The Art of Searching something on the Internet.

Vikas Yadav
Jul 5, 2017 · 4 min read

Mostly referred as “The art of Googling”. Many times it happens that we wish to search on the Internet for some topic and we end up getting unsatisfactory results. Here is a list of hacks experts like Quincy Larson have recommended which you may consider whenever you are conducting a search for any topic.

  • You can search within a particular URL by including the operator site:example.com before or after your keywords. Extremely helpful to search on programming websites that do not have a search functionality.
  • If you’re looking for an exact phrase, use quotation marks around the keywords to view results containing that exact phrase.
  • If your search terms contain a keyword with several meanings, you can exclude one of the meanings by adding a hyphen (-) before the keyword.
  • Google omits most non-alphanumeric characters from its queries. Symbols that programmers use all the time like !@#$%^& and * aren’t searched. Neither are (){}[]. Fortunately, DuckDuckGo recently started supporting all characters in searches. So consider using DuckDuckGo for your more sophisticated searches. They really are the most programmer-friendly search engine.
  • To generate content similar to those found on a URL you already know, use the related: operator before adding the URL.
  • You can retrieve pages whose titles contain the keywords you’re searching for, by using the allintitle: operator.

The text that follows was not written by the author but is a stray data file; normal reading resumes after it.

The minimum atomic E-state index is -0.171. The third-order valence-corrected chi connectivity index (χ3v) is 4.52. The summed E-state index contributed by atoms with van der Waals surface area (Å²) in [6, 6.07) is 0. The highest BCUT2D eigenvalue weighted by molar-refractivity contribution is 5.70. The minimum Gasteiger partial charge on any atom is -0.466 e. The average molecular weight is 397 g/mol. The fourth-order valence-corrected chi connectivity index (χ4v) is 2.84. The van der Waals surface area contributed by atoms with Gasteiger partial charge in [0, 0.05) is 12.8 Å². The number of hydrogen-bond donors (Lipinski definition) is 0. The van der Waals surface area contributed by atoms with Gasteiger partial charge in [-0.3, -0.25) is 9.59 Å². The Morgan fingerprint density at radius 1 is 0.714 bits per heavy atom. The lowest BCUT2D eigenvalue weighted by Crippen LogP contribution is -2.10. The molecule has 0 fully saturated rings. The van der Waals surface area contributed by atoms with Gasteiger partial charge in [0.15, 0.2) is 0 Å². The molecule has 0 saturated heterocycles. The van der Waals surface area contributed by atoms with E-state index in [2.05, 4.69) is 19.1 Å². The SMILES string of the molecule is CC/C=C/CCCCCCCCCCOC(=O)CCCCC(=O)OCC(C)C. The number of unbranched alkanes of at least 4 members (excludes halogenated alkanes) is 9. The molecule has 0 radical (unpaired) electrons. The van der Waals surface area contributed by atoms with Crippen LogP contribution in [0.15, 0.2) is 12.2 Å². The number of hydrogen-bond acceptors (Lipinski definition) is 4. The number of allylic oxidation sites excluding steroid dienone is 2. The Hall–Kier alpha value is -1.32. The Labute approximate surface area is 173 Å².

• To retrieve pages where all the keywords appear in the body of the page, use the allintext: operator before the search terms.
  • You can enter more than one query into Google at a time to view pages with one of the specified keywords. Just use a capitalised “OR” to separate the terms.
  • To look for news items emerging from a particular location, use the location: operator, then add the city name.
  • An asterisk acts as a wildcard to help you find the missing word in a phrase.
  • Using the link: operator, you can find pages that link to another url. This is probably more useful for SEOs who are searching for backlinks to a specific page.
  • If you’re looking for a specific file on the Web, you can use the filetype: operator to specify the particular document type you’re searching for, and Google will restrict results to pages containing those document types.
  • Use words that websites would use

When people use Google search to hunt the web, they generally search for things using the same language that they would use for speaking. Unfortunately, websites don’t say things the way people do; instead, they try to use language that sounds professional. Let’s look at some examples.

  • “I have a flat tire” could be replaced by “repair a flat tire.”
  • “My head hurts” could be replaced by “headache relief.”

The list goes on and on. When searching, try to use terminology you would find on a professional website. This will help you get more reliable results.

  • Use important words only

The way Google search works is to take what you search for and match it with keywords in online content. When you search for too many words, it may limit your results. That means it may actually take you longer to find what you’re looking for. Thus, it is apropos to use only the important words when searching for something. Let’s see an example.

  • Don’t use: Where can I find a Chinese restaurant that delivers.
  • Instead try: Chinese restaurants nearby.
  • Or: Chinese restaurants near me.

Doing this can help Google find what you need without all the clutter. So remember, keep it simple and use important words only.

Happy Searching !

HackerNoon.com

how hackers start their afternoons.

Vikas Yadav

Written by

Project Lead. Full-Stack Developer @http://signalx.ai . Geek. Learner forever.

HackerNoon.com

how hackers start their afternoons.

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